In episode 228 of the Talk Show, Smallen up the Bezels, John Gruber and Jason Snell talked about the upcoming rumored new Macs and a number of other topics including the inevitable mechanical keyboard chat (but not baseball).
As part of the discussion about the new Mac rumors, they got into a short sidebar on the iPad vs. the iPad pro in terms of product positioning and price, as a way to show what Apple may be trying to do with their new lower-cost macs that are rumored to coming.
I’ve been living with with both an iPad pro and one of the new iPads for the last few months, literally both within arms reach here in the office. I thought it might be interesting to discuss why I did this, and how the two models compare with each other.
When Apple released the new iPad in March, I immediately ordered one: a space grey, 128Gb model with Cellular. I paid $559 for it. It’s been my primary iPad since it arrived at the start of April. At that time, I was using a 9.7″ iPad Pro (128Gb, wifi only) in 2016 for $749.
Why did I get the second iPad? The main reason: the iPad pro is wifi only, the more I’ve been working on the road — coffee shops, meetings at various organizations I’m involved with, etc — the more I’ve come to really hate having to try to connect the iPad to the network via tethering. It works, mostly, except when it doesn’t, but it’s a hassle, it tends to be slower than an on-device connection, and it wears down the phone battery if I do it too much. So I felt like I was always compromising my use by using a Wifi only device out and about. I just didn’t feel that hassle was enough to justify a second iPad pro, so I lived with it. As soon as I saw the specs for the iPad, I jumped on it.
The second reason: at the time, I was starting to design and build out my new office. I knew at that point I wanted a second iPad that lived permanently in the office, one I could set up and use to operate the various support bits in the office, like the audio and homekit scenes.
If I had picked up a second iPad Pro with the same configuration, the cost would have been $929, almost $400 more. I simply couldn’t justify that difference.
What did I lose not going with the iPad pro? I lost an additional 128Gb since the unit would have come with 256Gb. It’s a slightly slower CPU, which I don’t notice. It’s a slightly worse camera, which I rarely use. The height and weight are effectively the same; the iPad is 7.5mm thick instead of 6mm thick, and I swear when I pick it up I notice the difference, but it doesn’t in the least bother me.
The screens are different: the iPad is smaller (2048×1536 vs 2224×1668), and the iPad doesn’t come with Promotion or the Wide P3 color or the True Tone, and the iPad pro has better antireflective coatings. Here, I notice the difference: as a photographer, I love True tone and P3 and you can definitely see the difference in images between the two screens. But I can live with that. The anti-reflective coatings make the iPad harder to use out in the sun, though.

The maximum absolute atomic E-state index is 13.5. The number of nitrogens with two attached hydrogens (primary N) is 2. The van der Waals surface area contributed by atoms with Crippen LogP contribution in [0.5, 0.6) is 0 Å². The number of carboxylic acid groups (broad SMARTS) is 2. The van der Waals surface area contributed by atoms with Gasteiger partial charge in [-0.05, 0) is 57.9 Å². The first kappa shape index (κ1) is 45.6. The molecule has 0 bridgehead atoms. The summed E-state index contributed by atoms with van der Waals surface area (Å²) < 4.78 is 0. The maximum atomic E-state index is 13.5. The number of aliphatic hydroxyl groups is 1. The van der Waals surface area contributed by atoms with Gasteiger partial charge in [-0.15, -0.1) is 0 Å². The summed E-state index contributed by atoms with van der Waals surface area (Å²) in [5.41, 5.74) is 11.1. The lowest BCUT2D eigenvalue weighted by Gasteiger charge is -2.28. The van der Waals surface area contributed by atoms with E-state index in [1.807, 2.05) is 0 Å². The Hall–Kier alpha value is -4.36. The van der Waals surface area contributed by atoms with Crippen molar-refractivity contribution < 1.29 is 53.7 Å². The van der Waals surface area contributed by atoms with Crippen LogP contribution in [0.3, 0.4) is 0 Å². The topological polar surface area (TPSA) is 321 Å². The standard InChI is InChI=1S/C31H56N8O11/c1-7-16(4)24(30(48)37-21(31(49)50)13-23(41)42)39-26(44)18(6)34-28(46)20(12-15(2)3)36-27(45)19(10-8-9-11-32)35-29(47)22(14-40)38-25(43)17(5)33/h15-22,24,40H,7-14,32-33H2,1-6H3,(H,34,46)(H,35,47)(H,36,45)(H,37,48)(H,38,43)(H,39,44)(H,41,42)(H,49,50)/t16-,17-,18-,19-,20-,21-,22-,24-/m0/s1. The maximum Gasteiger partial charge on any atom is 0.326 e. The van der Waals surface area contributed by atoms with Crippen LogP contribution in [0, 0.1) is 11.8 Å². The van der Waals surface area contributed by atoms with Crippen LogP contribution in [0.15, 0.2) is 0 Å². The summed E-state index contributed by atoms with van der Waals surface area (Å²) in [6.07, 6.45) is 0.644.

The other big difference? The iPad pro has a four speaker audio system, which I really like. The Pad has two, and the difference in both volume and quality is noticeable. This, in fact, may be the difference that bothers me most.
“Downgrading” to the iPad. Do I regret it?
In short, not one tiny bit. I love the convenience of having an iPad with cellular again. I can carry it to a board meeting or head off to a coffee shop to work, and I don’t have to futz with tethering or worry about draining the phone, or deal with the random disconnects and slowdowns. It just works. When I’m traveling, I often just use the iPad on LTE instead of hooking up to hotel WIFI, just to see how bad it is.
I do miss the better speakers. Is that worth $400? not even close, and you can buy really nice bluetooth speakers to compensate.
The screen? If I were a heavy user of the Apple pencil, I might care (the iPad pro is optimized to maximize accuracy with the pencil). I’m not, and the iPad works fine with the pencil for me. If I were processing my images on the iPad, I’d want the P3/True-tone screen, but since I’m viewing, not editing, the iPad is fine.
For most people, I think the iPad is a very persuasive device, and should work fine without real compromise. The exceptions are artists; the need for the iPad Pro really depends, I think, on how much you use the Pencil. The more you depend on the Pencil to work, the more the iPad Pro makes sense.
My advice: buy the iPad
So my advice: unless you know you need the iPad pro, buy the iPad. You’ll save a few hundred dollars and I don’t think most people will notice the difference.
I’ll also note: if I’d bought that iPad pro with cellular, I wouldn’t have done this. Having two iPads available is nice — the Pro runs stuff in the office so my other iPad is free to wander with me or be used for research as I’m working — but I certainly don’t need two iPads for how I use it. I argued with myself over cellular when I bought that iPad, decided to save the money and went WIFI only, and then a year or so later, upgraded again to fix that mistake. As it happens, I have good uses for both devices, but I wish I’d been smarter about this in the first place. For me, buying a device with cellular is now a given, not an option.
In case it’s not clear: both devices are great devices. The difference, for me, is when I go mobile with mine, a good network connection is no longer an option. Something to think about when you’re thinking about your next device.